A close friend mentioned he was going to have surgery. He did the normal due diligence. He selected a well-known medical center. His surgeon was properly licensed and credentialed. Yet, he still had this niggling concern: He knew nothing about the surgeon’s technical skill. He asked if there was any way to get an insight into this issue.
I offered to help. What I found was so surprising I wanted to share it with you, even though it’s unrelated to investing. This really is information that could save your life or the life of a loved one. I couldn’t keep it to myself.
The importance of skill
According to a study published in the New England Journal of Medicine, there’s a direct correlation between the technical skill of the surgeon and fewer postoperative complications. That’s not surprising.
Here’s the shocker: An objective assessment found “huge variations” in operating skill between the surgeons observed. The lowest ranked surgeons were at a level “only slightly better than a trainee at the end of residency.” The highest ranked were “masters” in their field.
This is deeply concerning. I set out to find data that would help my friend assess the skill of the surgeon he was considering. It wasn’t easy.
Research on Hospitals
It’s fairly easy to research hospitals.
USNews publishes an annual ranking of hospitals by specialty and by state.
A lesser-known resource is published by Medicare. It bases its rankings on data from over 4,000 Medicare-certified hospitals and ranks hospitals in a number of categories from one to five stars. I was surprised by some of the rankings. The famous Johns Hopkins Hospital in Baltimore Maryland was ranked only 2 stars, although a footnote indicates the hospital reported discrepancies in some of the claims data.
Once you are satisfied with the quality of the hospital, you still need to determine the skill of the surgeon.
After much digging, I found a database of surgeon complication rates published by ProPublica. You can find details of its methodology here. It acquired Medicare billing records for in-patient hospital stays from 2009 through 2013. It limited its analysis to eight common elective surgeries, because “they are typically performed on healthy patients and are considered relatively low risk.”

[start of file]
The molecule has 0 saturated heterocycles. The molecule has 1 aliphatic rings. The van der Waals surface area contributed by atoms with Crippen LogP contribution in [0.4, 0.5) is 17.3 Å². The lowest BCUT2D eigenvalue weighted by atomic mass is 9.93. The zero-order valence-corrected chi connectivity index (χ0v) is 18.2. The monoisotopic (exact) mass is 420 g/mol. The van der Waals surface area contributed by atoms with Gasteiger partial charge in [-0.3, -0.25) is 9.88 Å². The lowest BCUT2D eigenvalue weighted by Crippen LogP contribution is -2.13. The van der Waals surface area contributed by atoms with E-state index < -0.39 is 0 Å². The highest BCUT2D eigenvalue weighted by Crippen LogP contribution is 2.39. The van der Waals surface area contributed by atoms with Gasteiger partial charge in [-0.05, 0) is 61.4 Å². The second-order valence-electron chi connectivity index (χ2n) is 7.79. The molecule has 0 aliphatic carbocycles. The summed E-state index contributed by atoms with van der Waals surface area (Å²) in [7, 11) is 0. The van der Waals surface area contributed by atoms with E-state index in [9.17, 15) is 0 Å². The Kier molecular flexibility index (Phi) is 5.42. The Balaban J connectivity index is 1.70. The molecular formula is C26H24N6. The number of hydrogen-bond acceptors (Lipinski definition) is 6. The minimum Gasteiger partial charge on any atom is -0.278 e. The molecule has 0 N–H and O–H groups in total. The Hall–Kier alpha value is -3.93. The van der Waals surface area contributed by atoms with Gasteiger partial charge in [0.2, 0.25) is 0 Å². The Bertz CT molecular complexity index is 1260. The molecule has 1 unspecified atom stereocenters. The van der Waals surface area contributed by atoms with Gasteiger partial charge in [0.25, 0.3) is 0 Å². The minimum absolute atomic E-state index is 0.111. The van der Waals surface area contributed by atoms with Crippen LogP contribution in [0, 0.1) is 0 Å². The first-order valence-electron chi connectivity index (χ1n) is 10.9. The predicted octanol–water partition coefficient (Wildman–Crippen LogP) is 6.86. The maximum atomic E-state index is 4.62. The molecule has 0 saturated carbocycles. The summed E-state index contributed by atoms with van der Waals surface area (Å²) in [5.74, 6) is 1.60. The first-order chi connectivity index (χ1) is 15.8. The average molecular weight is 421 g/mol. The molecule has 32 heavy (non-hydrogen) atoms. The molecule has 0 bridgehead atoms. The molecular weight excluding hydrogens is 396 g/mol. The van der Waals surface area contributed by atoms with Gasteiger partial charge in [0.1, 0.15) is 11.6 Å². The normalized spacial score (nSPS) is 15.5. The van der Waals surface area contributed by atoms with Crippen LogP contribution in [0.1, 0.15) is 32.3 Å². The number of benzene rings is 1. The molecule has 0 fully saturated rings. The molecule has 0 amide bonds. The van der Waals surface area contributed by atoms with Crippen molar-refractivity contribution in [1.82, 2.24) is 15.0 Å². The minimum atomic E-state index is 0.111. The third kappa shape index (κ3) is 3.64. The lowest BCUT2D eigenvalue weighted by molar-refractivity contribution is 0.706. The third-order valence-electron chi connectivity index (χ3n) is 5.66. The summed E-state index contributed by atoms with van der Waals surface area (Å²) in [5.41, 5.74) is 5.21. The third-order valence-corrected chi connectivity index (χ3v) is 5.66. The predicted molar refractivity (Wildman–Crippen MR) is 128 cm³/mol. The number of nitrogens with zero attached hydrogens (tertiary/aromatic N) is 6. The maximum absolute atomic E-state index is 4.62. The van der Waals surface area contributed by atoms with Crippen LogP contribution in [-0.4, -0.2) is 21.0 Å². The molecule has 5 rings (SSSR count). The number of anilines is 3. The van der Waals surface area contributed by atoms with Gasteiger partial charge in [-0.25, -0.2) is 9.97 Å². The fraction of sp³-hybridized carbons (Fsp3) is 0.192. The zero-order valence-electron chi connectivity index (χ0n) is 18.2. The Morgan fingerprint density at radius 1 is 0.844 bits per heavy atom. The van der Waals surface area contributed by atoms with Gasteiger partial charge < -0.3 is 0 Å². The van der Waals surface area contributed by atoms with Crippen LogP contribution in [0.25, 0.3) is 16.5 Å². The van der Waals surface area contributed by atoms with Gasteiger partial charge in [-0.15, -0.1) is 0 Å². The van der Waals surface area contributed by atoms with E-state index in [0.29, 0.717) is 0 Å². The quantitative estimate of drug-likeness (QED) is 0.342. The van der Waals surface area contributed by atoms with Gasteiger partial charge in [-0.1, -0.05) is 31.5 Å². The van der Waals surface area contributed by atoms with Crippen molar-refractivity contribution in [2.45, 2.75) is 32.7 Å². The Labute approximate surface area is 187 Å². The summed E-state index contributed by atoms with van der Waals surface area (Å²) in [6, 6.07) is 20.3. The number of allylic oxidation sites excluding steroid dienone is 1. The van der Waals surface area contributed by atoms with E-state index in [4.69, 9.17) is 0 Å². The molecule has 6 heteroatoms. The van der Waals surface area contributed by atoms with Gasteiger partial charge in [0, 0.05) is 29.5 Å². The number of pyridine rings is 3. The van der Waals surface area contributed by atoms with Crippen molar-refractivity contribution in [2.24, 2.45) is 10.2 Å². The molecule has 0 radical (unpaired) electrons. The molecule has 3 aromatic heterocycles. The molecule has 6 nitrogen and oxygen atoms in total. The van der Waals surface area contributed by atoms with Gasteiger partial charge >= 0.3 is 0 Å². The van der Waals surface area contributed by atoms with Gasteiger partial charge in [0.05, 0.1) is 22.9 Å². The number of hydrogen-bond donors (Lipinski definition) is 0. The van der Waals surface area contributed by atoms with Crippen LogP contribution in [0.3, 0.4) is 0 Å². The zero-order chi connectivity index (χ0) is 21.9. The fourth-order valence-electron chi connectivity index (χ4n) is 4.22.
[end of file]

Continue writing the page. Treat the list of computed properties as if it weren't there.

It’s database reports adjusted complication rates for 16,827 surgeons, operating at 3,575 hospitals. It limits its analysis to surgeons who performed an operation at least 20 times.
When I reviewed the hospital being considered by my friend, here’s what I found.
The hospital was rated 5 stars by Medicare, which is excellent.
But the adjusted complication rate for the surgeons at the hospital doing the procedure he required ranged from a low of 3.8% (which is excellent) to a high of 5.3% (which is considered a “high adjusted rate of complications.”
The surgeon he selected was on the high end of complications. He immediately switched to one on the lower end of the complications spectrum.
Criticism of methodology
As you can imagine, the criticism of ProPublica’s database has been vigorous. It’s summarized here.
Some believe using only Medicare data skews results. Others argue that it omits crucial details. One commentator believes the results “distort[s] reality, clouds data, confuse patients and proffers no insight in how a surgeon might improve his/her results.”
Contrary views are published by ProPublica on its website. Dr. Thomas Lee, a professor at the Harvard School of public health stated: “I think the methodology was rigorous and conservative. I would be surprised if any experienced clinician challenged the basic finding, which is that there is real variation among surgeons.”
Most of us don’t have the expertise to evaluate these competing views. How and whether you use the surgical database is entirely your choice. Personally, I found it helpful.
Resource of the week:
I recommend this article, which summarizes the views of experts on the ProPublica database.